Treatment Approach in Advanced Melanoma - Episode 2

Testing and BRAF Mutations in Melanoma


Axel Hauschild, MD, PhD: The crucial question for all of us in tumor boards is if you have a BRAF-mutated patient. We are only discussing patients once the BRAF-mutation status is available, correct?

Dirk Schadendorf, MD: Yes, that’s correct. For some time, it has also been that the German guidelines have recommended to test the odds of patients who have no metastatic disease for BRAF mutation, definitely in stage III. For example, for years now, this could have therapeutic consequences. If you have thick primary tumors or other risk criteria, it’s strongly recommended to do the BRAF testing on the primary tumor.

Axel Hauschild, MD, PhD: That’s very important to say because if you have a tiny micrometastasis on the sentinel node, you might not be able to test for BRAF mutation, so you need to go back to the primary tumor. We are also expecting to have clinical trials in stage II. Mainly, there are 2 trials in Germany right now, or it was 2 trials that were open, and it is now only 1 trial open for recruitment.

There is also 1 clinical trial in progress in the planning phase for 2021 that is using BRAF and MEK inhibitors. Therefore, we eventually need to test from stage IIA onward. Do you think it’s difficult to make this a routine procedure in the German dermatologic oncology environment?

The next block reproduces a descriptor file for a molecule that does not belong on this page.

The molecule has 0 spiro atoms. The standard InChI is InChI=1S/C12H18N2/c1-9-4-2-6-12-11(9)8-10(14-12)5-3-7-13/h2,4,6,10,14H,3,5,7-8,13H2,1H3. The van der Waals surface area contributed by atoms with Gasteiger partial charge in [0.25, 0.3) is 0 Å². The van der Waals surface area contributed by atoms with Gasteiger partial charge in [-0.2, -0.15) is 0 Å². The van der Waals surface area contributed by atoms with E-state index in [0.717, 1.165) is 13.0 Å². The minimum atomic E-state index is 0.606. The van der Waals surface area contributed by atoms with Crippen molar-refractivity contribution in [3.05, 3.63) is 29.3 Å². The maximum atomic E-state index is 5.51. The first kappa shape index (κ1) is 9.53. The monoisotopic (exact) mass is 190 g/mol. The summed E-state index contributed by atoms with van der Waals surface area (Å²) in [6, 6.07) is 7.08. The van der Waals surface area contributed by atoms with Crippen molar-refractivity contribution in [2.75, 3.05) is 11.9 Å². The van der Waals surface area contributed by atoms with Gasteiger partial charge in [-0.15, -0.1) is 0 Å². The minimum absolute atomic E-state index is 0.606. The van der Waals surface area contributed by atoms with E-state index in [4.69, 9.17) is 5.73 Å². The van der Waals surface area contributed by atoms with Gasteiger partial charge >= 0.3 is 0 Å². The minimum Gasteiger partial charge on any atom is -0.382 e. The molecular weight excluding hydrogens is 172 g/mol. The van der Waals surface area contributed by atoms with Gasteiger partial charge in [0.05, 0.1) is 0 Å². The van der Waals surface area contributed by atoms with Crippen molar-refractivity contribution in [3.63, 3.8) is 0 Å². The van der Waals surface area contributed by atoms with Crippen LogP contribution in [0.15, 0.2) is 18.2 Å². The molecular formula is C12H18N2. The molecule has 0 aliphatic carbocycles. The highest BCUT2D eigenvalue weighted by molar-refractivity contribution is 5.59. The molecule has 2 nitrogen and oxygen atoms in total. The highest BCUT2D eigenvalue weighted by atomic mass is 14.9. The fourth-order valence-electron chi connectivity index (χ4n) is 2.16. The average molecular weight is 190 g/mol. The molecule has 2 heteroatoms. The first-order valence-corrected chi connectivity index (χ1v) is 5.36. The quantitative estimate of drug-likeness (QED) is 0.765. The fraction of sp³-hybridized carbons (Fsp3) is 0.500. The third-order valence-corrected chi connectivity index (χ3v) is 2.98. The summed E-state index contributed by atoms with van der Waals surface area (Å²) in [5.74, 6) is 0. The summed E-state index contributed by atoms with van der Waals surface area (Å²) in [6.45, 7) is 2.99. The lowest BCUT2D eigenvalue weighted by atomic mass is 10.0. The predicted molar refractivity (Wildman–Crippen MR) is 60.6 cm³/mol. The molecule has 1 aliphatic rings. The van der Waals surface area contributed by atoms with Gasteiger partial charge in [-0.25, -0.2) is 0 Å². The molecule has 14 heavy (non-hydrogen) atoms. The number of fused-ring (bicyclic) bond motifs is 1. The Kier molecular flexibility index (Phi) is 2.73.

Dirk Schadendorf, MD: Testing thin tumors is challenging not only in Germany, it’s also challenging across the board, because testing for BRAF mutation is also dependent on the amount of tumor in your sample in your primary tumor. If you have thin tumors, 1 mm or a little bit more than 1 mm, enriching for tumor cells is not trivial because all the molecular methodology is dependent on a certain percentage of tumor cells in your sample in order to be correctly positive or negative. The chance that you have false negative results is obviously a risk in very thin tumors.

Axel Hauschild, MD, PhD: Can you give a brief comment to us about whether immunohistochemistry would be an alternative, yes or no? Which test is used as a PCR [polymerase chain reaction] test to detect V600 mutations in your center?

Dirk Schadendorf, MD: Yes. For stage III and stage IV disease, most of the larger centers use NGS [next-generation sequencing] gene panels, which are larger panels that include not just the BRAF mutation.

Axel Hauschild, MD, PhD: NGS standing for next-generation sequencing.

Dirk Schadendorf, MD: Yes, it’s next-generation sequencing. For BRAF testing only, PCR technology is sufficient, and it’s the cheapest way to do it. We then have immunohistochemistry techniques available, which are based on antibodies that are usually specific for V600E mutations of the BRAF gene and only that.

You have some countries and some centers that are doing that, a prescreen with immunohistology and the antibody. If this is negative, only in that case, subsequent molecular testing is done.

One also has to keep in mind that there are some specified molecular tests, like the Cobas test for example, which is detecting only a certain fraction of BRAF V600 mutations. The high-specificity V600E and V600K are a percentage, but other, less frequent mutations like V600M, V600D, and so on are not detected. For that, you need molecular techniques.

Transcript Edited for Clarity